'Prey' Holds a Mirror to Silicon Valley's Dark Soul

'Prey' Holds a Mirror to Silicon Valley's Dark Soul

TranStar CEO Alex Yu wouldn't be entirely out of place in a Silicon Valley boardroom Bethesda

If the worst tech scions had the means, they would totally experiment on us like this

If the worst tech scions had the means, they would totally experiment on us like this

The helicopter lifts up from the roof of your apartment's tower and takes off over downtown San Francisco and towards the Bay Bridge. "Seventy-eight degrees, clear skies all the way," the pilot says over Mick Gordon's lush, euphoric synth soundtrack.

Prey begins in the sun, but it soon lands in the shadows, amidst the twisted corpses and fires of a space station ravaged by an alien attack. It was a fine station, elegantly designed, with no expenses spared – the stuff of Elon Musk-style grandiosity made real. But this was no pleasure dome. It's a facility run by a corporation called TranStar, and it's been attacked by the very thing on which it's been experimenting.

So far, so video games: on its surface, Prey appears to be a standard tale of hubris, of a lust for greed and power leading to the creation of a mysterious and terrifying foe that will destroy all humanity. So far, so System Shock. But there's a lot more to Prey than that. It's a game of our times, where threats aren't necessarily external, where there might not be a clear bad guy, where evil isn't extraordinary and seeps out of everyday process. There's a very specific reason why its opening is set in the tech industry's nerve center, where capitalism is at its most unrelenting and ferocious, buoyed by the conviction that through technology, tomorrow will always be better (and its scions the richer for it).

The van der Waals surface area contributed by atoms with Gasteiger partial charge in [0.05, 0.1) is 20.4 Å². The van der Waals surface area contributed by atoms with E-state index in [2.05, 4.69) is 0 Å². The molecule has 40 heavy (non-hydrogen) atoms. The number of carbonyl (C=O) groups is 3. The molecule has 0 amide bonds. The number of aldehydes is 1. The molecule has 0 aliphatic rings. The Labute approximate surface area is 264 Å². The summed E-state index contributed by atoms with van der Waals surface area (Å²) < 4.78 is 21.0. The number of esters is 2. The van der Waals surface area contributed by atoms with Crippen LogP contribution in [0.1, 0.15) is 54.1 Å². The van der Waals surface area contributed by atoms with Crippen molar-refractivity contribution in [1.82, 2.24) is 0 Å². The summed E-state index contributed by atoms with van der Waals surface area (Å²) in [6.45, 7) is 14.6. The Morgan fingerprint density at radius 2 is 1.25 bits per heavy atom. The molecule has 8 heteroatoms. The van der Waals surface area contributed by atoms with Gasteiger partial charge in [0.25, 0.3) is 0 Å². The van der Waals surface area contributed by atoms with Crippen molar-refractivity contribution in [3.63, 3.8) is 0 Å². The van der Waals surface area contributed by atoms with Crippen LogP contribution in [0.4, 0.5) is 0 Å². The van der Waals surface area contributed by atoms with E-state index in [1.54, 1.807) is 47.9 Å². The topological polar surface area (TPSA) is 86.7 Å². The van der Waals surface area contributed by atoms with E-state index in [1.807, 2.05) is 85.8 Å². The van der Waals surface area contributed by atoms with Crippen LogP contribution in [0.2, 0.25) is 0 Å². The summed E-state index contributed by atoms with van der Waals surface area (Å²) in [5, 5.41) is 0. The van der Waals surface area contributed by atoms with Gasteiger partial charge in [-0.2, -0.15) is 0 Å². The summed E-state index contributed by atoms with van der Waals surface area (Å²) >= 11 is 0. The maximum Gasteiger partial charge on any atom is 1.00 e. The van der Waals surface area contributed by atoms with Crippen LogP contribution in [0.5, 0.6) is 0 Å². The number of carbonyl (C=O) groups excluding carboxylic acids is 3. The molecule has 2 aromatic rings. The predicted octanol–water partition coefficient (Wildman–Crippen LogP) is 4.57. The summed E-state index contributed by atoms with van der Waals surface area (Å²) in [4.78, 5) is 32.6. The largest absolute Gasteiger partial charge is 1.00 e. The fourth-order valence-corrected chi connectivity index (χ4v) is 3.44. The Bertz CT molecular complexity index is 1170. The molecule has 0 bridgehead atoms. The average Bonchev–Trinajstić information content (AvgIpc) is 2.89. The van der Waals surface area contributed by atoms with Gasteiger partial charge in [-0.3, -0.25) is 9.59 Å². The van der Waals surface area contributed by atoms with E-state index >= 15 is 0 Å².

"What if I told you I could turn you into a mathematician on the level of Einstein in under 10 minutes? Welcome to the age of the Neuromod."

If Prey has an Andrew Ryan figure, it's the player character's brother, Alex Yu. Ryan is the main antagonist of Bioshock, a game with which Prey shares a pedigree as a descendent of the proto-immersive sim, System Shock. But while he and Yu are both business magnates, Ryan is a man of grand 20th century vision, the builder of an underwater city in the belief that pure vision can be the architect of better societies. It all went to shit, of course.

Alex Yu is smarter – which is to say that he's building off of his predecessors' errors, and knows that "making the world a better place" is not about something so messy as maniacal social control – technology and the free market make the project much easier. To that end, his company, TranStar, has developed the most disruptive tech of all history: the Neuromod. Any human that injects one into their eyeball will form new physical and mental aptitudes. It goes to shit, of course.